"I don't demonise anyone," said Dennis Bolster, who stopped by to sign the condolences book outside Dom's. "I just know a small minority of absolute idiots, driven by whatever they think they are driven by, are the people who are trying to break us apart."

Later in the day, as people were getting off work, thousands flocked to Albert Square to show their respects to the victims. Members of the Sikh community entered the square carrying "I love MCR" signs. The crowd promptly applauded. A middle-aged man wore a T-shirt which said: "The only thing that's allowed to be separated by colour is the laundry." A moment of silent was observed. It was eerie, at times overwhelmingly sad. But it was also moving and inspiring.

Local poet Tony Walsh brought brief respite from the pain when he recited "This is the Place", his ode to the city and its people. The first verse went:

This is the place In the north-west of England. It’s ace, it’s the best

And the songs that we sing from the stands, from our bands

Set the whole planet shaking.

Our inventions are legends. There’s nowt we can’t make, and so we make brilliant music

We make brilliant bands

We make goals that make souls leap from seats in the stands

On stage, everyday political foes became temporary allies. Labour leader Jeremy Corbyn, home secretary Amber Rudd, Lib Dem leader Tim Farron, Mayor of Greater Manchester Andy Burnham and house speaker John Bercow all brushed shoulders. Their message was clear: "we are Manchester too."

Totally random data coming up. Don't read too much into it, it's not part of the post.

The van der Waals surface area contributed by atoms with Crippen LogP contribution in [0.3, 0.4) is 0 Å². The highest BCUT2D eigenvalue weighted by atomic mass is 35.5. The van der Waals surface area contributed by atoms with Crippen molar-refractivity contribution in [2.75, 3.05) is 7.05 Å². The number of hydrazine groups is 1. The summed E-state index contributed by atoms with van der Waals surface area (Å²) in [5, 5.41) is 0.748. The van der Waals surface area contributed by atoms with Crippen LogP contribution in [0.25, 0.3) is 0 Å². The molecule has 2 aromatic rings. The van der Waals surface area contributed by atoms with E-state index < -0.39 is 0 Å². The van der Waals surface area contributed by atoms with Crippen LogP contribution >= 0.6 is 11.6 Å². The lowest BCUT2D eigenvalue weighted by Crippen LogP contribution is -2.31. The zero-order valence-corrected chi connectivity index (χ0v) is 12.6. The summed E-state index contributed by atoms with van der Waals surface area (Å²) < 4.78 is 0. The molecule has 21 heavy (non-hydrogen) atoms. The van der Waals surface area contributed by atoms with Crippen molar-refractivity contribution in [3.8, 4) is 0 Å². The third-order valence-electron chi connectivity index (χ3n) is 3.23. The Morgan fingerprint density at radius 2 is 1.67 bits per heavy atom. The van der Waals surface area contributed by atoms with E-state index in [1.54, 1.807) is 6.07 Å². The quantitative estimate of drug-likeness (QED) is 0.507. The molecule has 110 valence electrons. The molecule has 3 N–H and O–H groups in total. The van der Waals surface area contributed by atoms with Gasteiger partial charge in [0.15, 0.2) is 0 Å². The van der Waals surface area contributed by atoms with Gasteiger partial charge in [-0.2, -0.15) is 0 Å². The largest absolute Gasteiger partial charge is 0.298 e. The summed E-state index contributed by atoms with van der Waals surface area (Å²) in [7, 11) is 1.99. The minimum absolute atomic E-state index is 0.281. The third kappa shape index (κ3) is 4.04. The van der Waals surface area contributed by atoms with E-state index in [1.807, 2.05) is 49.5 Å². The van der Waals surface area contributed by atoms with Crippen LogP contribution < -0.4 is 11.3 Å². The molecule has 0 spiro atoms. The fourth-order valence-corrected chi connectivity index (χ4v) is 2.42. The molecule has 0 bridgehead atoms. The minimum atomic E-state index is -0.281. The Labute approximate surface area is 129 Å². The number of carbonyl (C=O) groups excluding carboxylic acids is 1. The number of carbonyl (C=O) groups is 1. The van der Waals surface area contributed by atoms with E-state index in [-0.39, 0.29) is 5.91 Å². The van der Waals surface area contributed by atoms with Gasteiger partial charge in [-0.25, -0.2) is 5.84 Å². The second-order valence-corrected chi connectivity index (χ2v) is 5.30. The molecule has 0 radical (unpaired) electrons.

The vigil lasted a little over half an hour. On other occasions, a crowd this size in the centre of Manchester would give authorities reason for concern. But not this time. Everyone was in their best behaviour. Only a few were drinking. 

As Mancunians made their way home, I went over to a family that had been standing not far from me during the vigil. The two children, a boy and a girl, both not older than 10, were clutching their parents' hands the whole time. I asked dad if he will give them a few extra hugs and kisses as he tucks them in tonight. "Oh, absolutely," he said. "Some parents whose children went to the concert last night won't ever get to do that again. It's heartbreaking."

Felipe Araujo is a freelance journalist based in London. He writes about race, culture and sports. He covered the Rio Olympics and Paralympics on the ground for the New Statesman. He tweets @felipethejourno.

0800 7318496